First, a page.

- Published on
An Autonomous Assistant for Multi-Robot Operations in Cave Exploration
Location: NASA Jet Propulsion Laboratory, Caltech; Pasadena, California
Project Members: Marcel Kaufmann, Tiago Stegun Vaquero, Gustavo J Correa, Kyohei Otsu, Muhammad F Ginting, Giovanni Beltrame, Ali-Akbar Agha-Mohammadi
Citation: M. Kaufmann, T. S. Vaquero, G. J. Correa, K. Otsu, M. F. Ginting, G. Beltrame, and A. Agha-mohammadi. Copilot MIKE: An Autonomous Assistant for Multi-Robot Operations in Cave Exploration. IEEE Aerospace Conference, 2021. (https://ieeexplore.ieee.org/abstract/document/9438530/)
Abstract: Operating a team of robots under time and risk constraints can be challenging for a human operator. Environmental conditions, extrinsic risks, and accessibility might restrict humans from directly partaking in exploration tasks altogether. Hence, robotic systems with autonomous exploration and disaster response capabilities have evolved over the past years and help keep human explorers and emergency response teams from harm. In this work, we introduce Copilot MIKE, an autonomous assistant for human-in-the-loop multi-robot operations. Copilot MIKE assists a single operator in monitoring robot teams, strategic planning, and communicating high level commands to the robots. During complex and potentially stressful exploration missions, Copilot MIKE helps to maintain a bearable workload and high situational awareness. In this work, we mainly focus on cave exploration tasks in the context of the DARPA Subterranean Challenge (SubT), but we designed a generic assistant that can be used in other domains, such as search and rescue, science, and (space) exploration missions as well. Experimental mission runs were conducted in preparation for the SubT cave challenge and Copilot MIKE has been tested in realistic cave exploration simulations. We show that Copilot MIKE has the potential to reduce workload, while our operators place trust in the system. They report that they focused on important parts of a mission, rather than planning, adopting and memorizing a complete mission strategy themselves.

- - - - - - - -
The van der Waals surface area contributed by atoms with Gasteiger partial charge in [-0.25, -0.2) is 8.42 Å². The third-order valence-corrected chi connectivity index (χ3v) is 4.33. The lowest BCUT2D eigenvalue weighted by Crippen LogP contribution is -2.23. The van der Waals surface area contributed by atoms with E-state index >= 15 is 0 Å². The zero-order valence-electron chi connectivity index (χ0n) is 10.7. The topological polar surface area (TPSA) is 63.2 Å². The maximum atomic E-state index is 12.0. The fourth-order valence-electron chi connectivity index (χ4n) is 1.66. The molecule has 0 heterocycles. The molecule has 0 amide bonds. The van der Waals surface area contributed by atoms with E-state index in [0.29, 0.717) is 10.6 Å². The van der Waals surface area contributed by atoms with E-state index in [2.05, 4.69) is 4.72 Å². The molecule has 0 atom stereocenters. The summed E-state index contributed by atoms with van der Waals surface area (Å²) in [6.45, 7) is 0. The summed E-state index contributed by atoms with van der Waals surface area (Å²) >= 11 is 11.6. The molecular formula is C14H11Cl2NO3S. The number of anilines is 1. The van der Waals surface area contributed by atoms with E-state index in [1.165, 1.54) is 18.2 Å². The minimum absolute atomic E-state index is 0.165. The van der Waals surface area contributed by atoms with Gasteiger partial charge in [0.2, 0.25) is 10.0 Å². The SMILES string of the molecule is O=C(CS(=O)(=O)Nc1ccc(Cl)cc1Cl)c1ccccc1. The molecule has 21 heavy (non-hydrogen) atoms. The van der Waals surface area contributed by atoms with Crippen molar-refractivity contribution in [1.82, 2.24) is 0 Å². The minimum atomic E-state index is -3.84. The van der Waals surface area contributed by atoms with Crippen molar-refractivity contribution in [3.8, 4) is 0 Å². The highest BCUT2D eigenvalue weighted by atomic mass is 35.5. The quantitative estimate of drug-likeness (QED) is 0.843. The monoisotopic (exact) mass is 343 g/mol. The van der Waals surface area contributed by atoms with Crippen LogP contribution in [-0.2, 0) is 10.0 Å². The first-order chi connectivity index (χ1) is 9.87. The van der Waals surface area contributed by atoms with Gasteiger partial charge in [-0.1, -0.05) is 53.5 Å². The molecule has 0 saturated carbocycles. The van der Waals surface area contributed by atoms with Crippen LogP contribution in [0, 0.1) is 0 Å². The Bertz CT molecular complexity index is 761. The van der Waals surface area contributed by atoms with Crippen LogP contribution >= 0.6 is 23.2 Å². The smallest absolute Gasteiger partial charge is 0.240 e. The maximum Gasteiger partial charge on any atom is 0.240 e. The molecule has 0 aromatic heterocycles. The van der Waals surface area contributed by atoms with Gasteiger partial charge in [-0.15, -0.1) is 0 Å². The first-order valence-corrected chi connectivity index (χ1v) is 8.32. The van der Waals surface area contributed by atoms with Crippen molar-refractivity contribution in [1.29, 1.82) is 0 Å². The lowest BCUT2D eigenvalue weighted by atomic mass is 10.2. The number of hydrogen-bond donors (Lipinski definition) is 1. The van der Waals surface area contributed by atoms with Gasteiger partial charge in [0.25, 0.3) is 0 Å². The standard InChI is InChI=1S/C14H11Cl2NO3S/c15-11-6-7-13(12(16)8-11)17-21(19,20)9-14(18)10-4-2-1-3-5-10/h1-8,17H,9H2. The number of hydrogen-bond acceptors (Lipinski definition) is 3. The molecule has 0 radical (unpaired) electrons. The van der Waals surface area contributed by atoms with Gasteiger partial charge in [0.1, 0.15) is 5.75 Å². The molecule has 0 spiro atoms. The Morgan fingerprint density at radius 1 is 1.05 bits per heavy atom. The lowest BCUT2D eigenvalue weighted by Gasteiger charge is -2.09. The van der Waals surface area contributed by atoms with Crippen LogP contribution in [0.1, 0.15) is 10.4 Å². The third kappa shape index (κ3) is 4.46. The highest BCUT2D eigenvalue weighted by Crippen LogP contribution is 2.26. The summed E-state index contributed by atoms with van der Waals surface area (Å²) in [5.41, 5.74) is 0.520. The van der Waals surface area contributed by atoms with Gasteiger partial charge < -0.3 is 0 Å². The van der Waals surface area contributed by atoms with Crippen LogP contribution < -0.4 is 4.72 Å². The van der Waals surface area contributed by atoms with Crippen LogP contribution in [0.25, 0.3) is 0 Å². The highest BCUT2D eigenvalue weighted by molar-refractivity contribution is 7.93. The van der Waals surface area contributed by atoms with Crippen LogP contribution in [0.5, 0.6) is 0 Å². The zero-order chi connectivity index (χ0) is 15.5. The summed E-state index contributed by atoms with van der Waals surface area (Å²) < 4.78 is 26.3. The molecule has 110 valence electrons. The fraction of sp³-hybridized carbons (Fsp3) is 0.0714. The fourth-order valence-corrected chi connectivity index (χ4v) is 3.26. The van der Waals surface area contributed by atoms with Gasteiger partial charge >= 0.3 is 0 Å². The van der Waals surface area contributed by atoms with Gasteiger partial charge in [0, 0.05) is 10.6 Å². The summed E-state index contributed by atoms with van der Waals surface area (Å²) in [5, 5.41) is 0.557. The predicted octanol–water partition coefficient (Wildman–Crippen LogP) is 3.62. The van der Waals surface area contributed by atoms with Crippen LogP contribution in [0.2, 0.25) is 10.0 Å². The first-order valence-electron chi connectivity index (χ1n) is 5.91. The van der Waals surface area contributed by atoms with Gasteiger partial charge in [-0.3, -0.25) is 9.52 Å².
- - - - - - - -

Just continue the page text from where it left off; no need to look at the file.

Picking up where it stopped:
The image on the left illustrates the user interface component for Copilot MIKE. This component displays an interactive and chronological schedule of tasks being assigned to the operator by the system. The overall aim is to assist in reducing the operator's workload by keeping track of all important software and hardware tasks since the system can range in size from one to eleven robots. The image on the right illustrates a single operator operating the web-based user interface running on the base station that is connected to the multi-robot system.
Images are from [@kaufmann2021copilot].
[@kaufmann2021copilot] M. Kaufmann, T. S. Vaquero, G. J. Correa, K. Otsu, M. F. Ginting, G. Beltrame, and A. Agha-mohammadi. Copilot MIKE: An Autonomous Assistant for Multi-Robot Operations in Cave Exploration. IEEE Aerospace Conference, 2021. (https://ieeexplore.ieee.org/abstract/document/9438530/)